Branca did not seek treatment at the hospital directly after the accident but was evaluated the following day by Dr. Milton Soiferman, D.O. (Def.'s Brief in Supp. of S.J. Mot., Soiferman's evaluation letter at Exh. B). During his medical evaluation, Plaintiff complained of "pains in his neck and shoulder areas and lower back areas." (Id.) Dr. Soiferman diagnosed plaintiff as suffering from strains and sprains of the trapezious, rhombiodeus, latissimus and of the cervical, dorsal, and lumbar spine, along with myofasciitis for which he prescribed "analgesics, muscle relaxers, anti-inflammatory medications, osteopathic manipulative therapy, myofacial soft tissue release techniques . . . heat modalities, and an exercise program." (Id.). Branca continued treatment until January 27, 2003 when he was discharged from Dr. Soiferman's care. Dr. Soiferman concluded that discharge was appropriate because, although Plaintiff still suffered soreness and muscle spasm, Branca had "reached maximum medical benefit from . . . care" and treatment was no longer necessary. (Id.) Prior to his discharge, Branca underwent a computerized range of motion study of the cervical, thoracic, and lumbosacral spine, which established that he suffered a 6%, 4% and 7% loss of function respectively. (Id.).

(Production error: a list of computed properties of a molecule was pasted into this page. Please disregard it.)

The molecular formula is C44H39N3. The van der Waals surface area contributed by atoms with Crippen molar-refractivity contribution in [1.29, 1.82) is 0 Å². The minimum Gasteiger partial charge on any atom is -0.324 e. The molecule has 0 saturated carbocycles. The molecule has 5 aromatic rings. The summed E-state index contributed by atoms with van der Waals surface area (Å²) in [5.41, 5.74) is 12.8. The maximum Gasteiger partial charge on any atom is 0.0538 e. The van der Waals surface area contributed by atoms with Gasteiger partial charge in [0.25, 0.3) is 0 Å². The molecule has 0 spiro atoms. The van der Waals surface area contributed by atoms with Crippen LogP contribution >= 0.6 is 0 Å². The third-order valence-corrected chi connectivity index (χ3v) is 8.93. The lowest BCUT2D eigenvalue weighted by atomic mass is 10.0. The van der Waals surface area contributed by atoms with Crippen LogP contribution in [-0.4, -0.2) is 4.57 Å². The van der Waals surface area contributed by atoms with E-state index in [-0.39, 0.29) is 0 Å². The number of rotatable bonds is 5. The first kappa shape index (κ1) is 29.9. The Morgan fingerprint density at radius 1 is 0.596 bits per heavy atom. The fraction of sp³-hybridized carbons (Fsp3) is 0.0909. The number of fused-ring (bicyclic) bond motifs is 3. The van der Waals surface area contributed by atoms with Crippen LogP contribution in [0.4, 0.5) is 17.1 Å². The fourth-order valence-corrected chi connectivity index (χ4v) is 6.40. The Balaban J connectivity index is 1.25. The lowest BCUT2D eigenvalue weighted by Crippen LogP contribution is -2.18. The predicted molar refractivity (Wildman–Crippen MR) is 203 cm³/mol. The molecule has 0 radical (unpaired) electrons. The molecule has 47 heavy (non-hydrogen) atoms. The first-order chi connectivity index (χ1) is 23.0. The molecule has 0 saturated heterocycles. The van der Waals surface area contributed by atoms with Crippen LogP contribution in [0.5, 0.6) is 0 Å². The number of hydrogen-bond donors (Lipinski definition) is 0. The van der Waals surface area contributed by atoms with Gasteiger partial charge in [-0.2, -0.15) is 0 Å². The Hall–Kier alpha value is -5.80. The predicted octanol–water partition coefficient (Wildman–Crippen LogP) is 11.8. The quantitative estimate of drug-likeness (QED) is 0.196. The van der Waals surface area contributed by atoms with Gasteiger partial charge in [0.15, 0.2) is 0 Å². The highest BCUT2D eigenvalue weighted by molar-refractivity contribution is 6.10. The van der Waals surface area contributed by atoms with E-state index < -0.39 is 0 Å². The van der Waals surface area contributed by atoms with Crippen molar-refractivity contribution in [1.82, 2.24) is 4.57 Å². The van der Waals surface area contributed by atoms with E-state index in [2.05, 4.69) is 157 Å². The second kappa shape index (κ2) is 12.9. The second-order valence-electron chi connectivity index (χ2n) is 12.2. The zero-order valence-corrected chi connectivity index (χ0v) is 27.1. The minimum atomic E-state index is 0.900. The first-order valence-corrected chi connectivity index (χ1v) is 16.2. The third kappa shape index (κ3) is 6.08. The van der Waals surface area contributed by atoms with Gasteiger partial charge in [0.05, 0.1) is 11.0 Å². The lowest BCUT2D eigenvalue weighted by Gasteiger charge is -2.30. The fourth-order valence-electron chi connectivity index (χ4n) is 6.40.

On March 28, 2003 Plaintiff filed a complaint seeking damages in the amount of $150,000 for his injuries, which Plaintiff alleges are permanent and have prevented him from participating in his usual activities and carrying out his usual duties. (Pl.'s Complaint at ¶ 6). Defendant Matthews filed this motion for summary judgment on October 22, 2003.

 II. LEGAL STANDARD GOVERNING A MOTION FOR SUMMARY JUDGMENT